Email This Article
Your Name:
Your Email:
Email To:
Comment:
Optional
Authentication:  
1 + 9 = ?: (Required) Please type in the correct answer to the math question.

  
clear
You are sending a link to...
Can you smell your home?

What does your house smell like?  Not after you have cleaned all day or baked cookies, but when you walk in the door after being gone for a while, for example when you have been away for a few days on vacation.   I’ll bet you have noticed the smell of other people’s houses when you first enter.  Have you noticed that after a while you don’t really smell their house either?  Sensory adaptation is the fancy term for this phenomenon, and it simply means that the longer you smell a scent the less you respond and just become used to it.  This could be a good thing, but it can also be a bad thing if the scent is not all that pleasant.  I think there is a commercial that refers to it as being “nose blind.”

The scent of your home is a collection of all the people, things and furry creatures that reside inside as well as the activities that occur there like cooking, cleaning, laundry, or home improvement projects.  Some scents like fresh baked cookies are pleasant, but some fall into the strong odor category.  Did someone forget to take out the trash after dinner last night?  Are you overdosing your laundry with too many fabric softener scent pellets?  Do you have pets? Old carpeting? A leaky basement?  Does a smoker live here?  I will bet you can form a mental opinion just thinking about each of these smells.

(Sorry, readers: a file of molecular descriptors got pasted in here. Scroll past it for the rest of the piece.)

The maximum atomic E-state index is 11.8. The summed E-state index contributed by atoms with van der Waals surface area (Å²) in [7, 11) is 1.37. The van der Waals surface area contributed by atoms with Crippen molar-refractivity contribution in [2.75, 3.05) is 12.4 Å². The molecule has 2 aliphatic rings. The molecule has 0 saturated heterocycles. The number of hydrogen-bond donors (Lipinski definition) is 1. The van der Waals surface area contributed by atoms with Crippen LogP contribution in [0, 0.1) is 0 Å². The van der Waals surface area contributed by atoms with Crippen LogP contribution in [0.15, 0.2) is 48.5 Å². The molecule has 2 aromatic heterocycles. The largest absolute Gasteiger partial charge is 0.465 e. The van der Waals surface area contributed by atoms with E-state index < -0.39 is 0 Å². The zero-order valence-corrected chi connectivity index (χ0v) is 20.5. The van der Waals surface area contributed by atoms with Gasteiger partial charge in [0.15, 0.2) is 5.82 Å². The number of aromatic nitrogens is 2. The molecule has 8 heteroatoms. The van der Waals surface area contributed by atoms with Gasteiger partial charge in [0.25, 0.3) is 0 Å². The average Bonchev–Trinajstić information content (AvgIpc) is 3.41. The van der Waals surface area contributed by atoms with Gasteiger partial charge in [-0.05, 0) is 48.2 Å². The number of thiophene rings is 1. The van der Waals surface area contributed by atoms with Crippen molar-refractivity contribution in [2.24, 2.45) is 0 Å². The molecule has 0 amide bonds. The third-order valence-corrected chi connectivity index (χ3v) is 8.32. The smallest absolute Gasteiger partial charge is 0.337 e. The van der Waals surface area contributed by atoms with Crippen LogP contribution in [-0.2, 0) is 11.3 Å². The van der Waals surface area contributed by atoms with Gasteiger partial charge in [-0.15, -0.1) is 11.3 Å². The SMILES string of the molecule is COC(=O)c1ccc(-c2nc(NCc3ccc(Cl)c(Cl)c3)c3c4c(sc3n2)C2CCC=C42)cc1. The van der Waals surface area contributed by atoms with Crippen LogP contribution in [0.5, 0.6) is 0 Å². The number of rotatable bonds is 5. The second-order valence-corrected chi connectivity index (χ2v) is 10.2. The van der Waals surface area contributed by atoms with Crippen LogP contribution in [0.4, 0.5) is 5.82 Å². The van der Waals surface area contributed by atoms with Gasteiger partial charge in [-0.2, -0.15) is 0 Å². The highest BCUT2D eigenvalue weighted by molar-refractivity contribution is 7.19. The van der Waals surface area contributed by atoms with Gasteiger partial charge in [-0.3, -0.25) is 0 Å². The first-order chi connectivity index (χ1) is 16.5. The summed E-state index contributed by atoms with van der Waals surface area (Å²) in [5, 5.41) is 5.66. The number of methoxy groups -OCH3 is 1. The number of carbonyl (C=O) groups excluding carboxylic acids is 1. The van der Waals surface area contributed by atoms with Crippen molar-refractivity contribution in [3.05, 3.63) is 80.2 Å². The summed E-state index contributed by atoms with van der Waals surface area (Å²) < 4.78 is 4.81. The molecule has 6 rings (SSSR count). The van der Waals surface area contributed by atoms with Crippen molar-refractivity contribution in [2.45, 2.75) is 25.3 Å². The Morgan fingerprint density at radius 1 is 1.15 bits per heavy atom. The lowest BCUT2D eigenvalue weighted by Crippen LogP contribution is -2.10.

Consider the scent of your home when you are getting ready to list it.  Have someone come visit who doesn’t live with you or visit regularly and give you a scent audit!  You may pass with flying colors or find that you need to do a little work.  Usually, offending odors can be minimized by a good cleaning session, opening some windows, and perhaps upgrading your homes HVAC filters to get some fresh air circulating.  There are also quite a few stand-alone air filtration devices on the market that can help with more heavy-duty odors if you have determined they are not related to any water leaks, mold, or mildew.  Also keep in mind that although a scented candle here and there may be pleasant to you, potential buyers may be allergic to strong perfume scents or find them just as nasally offensive as cigarette smoke.  Aim for a neutral, “clean” smell in your home when it is being shown and if you do use fragrances or air fresheners, consider gentle smells that mimic nature like mild mint, lavender, or other herbal scents.

Just remember that next to curb appeal, the scent of your home catches the attention of buyers as they enter.  Don’t underestimate how much influence the smell of your home can have on that most important first impression!

...."You've Got A  Friend in Real Estate"

 

Jarod Tanksley 615.403.8265

www.BrentwoodandBeyond.com

Brentview Realty 615.373.2814